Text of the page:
He doesn't have the money and flamboyance of Donald Trump or the establishment backing of Jeb Bush, but former Virginia Gov. Jim Gilmore believes he has the seriousness and credentials to slip by them and the 14 other Republican presidential candidates to come out on top.

Later this week, the folksy governor known in Virginia for slashing taxes (especially the hated car tax) and nationally for tackling terrorism will announce his candidacy, becoming the 17th Republican in a crowded field.

Former Virginia Gov. Jim Gilmore. AP Photo

He believes the large field will help him. "This race is running differently than previous presidential races, that's one reason why I'm encouraged to get in. The difference is with many, many candidates in there, there is room to have your voice heard," he told Secrets.

Also on his side is the lack of a dominant frontrunner such as Hillary Clinton on the Democratic side. "The race is not jelling around the other candidates. It just isn't. Now I recognize I've got a long way to go, OK. I'm not unmindful of this, but it is possible because of the campaign environment," he said.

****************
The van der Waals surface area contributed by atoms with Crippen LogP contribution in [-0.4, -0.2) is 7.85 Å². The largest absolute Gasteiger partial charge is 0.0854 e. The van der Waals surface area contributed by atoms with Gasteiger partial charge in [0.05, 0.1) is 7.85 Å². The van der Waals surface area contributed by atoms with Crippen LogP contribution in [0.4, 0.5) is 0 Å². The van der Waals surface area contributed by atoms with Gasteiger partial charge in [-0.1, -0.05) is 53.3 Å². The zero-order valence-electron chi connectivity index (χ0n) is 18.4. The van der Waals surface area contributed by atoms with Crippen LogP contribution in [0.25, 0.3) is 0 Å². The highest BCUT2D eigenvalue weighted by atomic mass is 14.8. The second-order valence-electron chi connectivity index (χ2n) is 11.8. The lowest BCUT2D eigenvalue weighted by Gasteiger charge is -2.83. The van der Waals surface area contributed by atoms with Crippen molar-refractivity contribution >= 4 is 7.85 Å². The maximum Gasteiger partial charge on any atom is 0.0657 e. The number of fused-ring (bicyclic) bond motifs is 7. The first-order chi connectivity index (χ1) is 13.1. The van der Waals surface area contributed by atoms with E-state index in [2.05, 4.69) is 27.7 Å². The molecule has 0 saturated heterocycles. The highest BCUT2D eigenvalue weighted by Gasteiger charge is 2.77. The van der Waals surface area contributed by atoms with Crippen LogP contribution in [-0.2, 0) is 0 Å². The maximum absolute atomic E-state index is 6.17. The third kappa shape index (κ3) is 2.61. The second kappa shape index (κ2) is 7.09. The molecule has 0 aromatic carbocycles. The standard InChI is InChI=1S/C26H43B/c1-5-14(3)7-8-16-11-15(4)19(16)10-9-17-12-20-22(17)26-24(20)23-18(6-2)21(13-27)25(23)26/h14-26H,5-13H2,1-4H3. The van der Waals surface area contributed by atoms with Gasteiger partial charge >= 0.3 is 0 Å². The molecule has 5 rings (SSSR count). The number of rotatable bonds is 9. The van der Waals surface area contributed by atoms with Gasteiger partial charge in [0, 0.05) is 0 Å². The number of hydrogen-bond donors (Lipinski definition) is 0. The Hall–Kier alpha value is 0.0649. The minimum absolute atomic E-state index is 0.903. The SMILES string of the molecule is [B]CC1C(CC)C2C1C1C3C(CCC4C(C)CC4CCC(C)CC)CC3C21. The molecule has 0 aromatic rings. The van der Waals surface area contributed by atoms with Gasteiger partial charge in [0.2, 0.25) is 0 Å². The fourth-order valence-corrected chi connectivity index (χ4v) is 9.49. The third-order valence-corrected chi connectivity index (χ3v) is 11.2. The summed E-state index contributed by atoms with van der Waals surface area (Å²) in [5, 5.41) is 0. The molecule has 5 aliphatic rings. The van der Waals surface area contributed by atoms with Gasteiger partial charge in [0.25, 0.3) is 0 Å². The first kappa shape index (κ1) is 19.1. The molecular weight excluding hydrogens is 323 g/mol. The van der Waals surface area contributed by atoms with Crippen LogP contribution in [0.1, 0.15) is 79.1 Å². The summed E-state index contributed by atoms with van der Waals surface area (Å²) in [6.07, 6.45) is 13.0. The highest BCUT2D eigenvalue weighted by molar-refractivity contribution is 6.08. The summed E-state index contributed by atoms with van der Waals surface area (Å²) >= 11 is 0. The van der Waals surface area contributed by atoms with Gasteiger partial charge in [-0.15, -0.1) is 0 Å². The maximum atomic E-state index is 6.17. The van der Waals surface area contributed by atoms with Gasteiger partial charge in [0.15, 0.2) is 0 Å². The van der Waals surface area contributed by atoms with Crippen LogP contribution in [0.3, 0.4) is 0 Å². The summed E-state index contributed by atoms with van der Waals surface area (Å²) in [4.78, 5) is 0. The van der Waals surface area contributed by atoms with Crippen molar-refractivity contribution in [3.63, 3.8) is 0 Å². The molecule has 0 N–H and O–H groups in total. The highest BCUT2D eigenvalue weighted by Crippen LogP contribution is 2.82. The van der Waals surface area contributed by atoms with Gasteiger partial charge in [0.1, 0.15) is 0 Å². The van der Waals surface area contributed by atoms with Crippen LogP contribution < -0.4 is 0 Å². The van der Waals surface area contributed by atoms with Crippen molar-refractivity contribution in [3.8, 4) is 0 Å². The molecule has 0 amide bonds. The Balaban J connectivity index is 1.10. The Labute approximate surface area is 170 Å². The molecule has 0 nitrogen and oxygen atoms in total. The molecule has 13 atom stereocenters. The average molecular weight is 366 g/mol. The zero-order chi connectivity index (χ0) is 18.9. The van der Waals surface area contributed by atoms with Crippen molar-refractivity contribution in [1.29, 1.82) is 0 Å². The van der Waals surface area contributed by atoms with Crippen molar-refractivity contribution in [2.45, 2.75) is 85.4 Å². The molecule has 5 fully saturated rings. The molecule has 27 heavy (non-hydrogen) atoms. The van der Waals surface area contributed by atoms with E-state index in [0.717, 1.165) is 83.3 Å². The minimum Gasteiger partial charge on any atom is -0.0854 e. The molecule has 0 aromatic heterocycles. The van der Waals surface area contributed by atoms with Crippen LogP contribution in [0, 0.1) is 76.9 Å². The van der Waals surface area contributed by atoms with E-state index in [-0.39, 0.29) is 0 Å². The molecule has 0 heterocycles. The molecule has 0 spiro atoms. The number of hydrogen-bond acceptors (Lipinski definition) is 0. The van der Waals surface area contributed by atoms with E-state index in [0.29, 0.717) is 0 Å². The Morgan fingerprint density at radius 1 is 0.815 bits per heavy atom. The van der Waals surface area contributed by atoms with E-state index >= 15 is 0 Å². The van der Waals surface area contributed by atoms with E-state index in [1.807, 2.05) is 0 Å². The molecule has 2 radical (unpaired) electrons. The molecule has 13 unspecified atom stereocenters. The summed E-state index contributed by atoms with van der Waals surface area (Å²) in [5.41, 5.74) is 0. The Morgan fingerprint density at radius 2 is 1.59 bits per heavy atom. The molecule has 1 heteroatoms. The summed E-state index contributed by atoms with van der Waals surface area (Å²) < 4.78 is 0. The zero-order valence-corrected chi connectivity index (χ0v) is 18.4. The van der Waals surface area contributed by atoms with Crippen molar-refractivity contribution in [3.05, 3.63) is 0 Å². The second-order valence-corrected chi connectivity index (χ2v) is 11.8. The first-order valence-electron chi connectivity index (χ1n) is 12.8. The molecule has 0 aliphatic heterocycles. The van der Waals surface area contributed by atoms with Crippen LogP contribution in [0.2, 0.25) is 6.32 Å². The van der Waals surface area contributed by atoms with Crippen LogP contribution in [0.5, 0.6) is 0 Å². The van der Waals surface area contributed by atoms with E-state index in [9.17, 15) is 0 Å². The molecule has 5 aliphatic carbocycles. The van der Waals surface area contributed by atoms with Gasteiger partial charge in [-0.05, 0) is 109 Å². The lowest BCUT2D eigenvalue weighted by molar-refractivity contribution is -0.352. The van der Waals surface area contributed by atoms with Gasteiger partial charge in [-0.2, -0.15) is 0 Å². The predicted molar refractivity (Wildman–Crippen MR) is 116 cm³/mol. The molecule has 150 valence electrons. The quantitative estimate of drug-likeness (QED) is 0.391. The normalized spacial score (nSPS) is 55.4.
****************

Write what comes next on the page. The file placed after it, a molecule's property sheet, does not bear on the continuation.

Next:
New Hampshire's first-in-the-nation primary is his focus, and he's already spent more time in the Granite State than half of his competitors. And the reaction has been good to his serious proposals to "turbo-charge" the economy by helping create jobs for younger Americans and older laid-off workers, and taking the Islamic State, China, Russia and other threats head-on.

"The people up there are just so darn nice. They are receptive to a serious discussion about issues," said Gilmore, one of three veterans in the GOP field. "See, New Hampshire is not like a lot of other places. They really understand the role that they have to play."

Asked if he has time to gain traction, Gilmore said he expects to be in the candidate forum hosted Aug. 3 by the Manchester Union-Leader and from there step up his travels.

"I'm not just naysaying that we have the challenges, I'm recognizing them and proposing a direction. That's what's lacking. And that's where I have an opportunity to come in," he said. "I think we have to be patient."

Paul Bedard, the Washington Examiner's "Washington Secrets" columnist, can be contacted at pbedard@washingtonexaminer.com.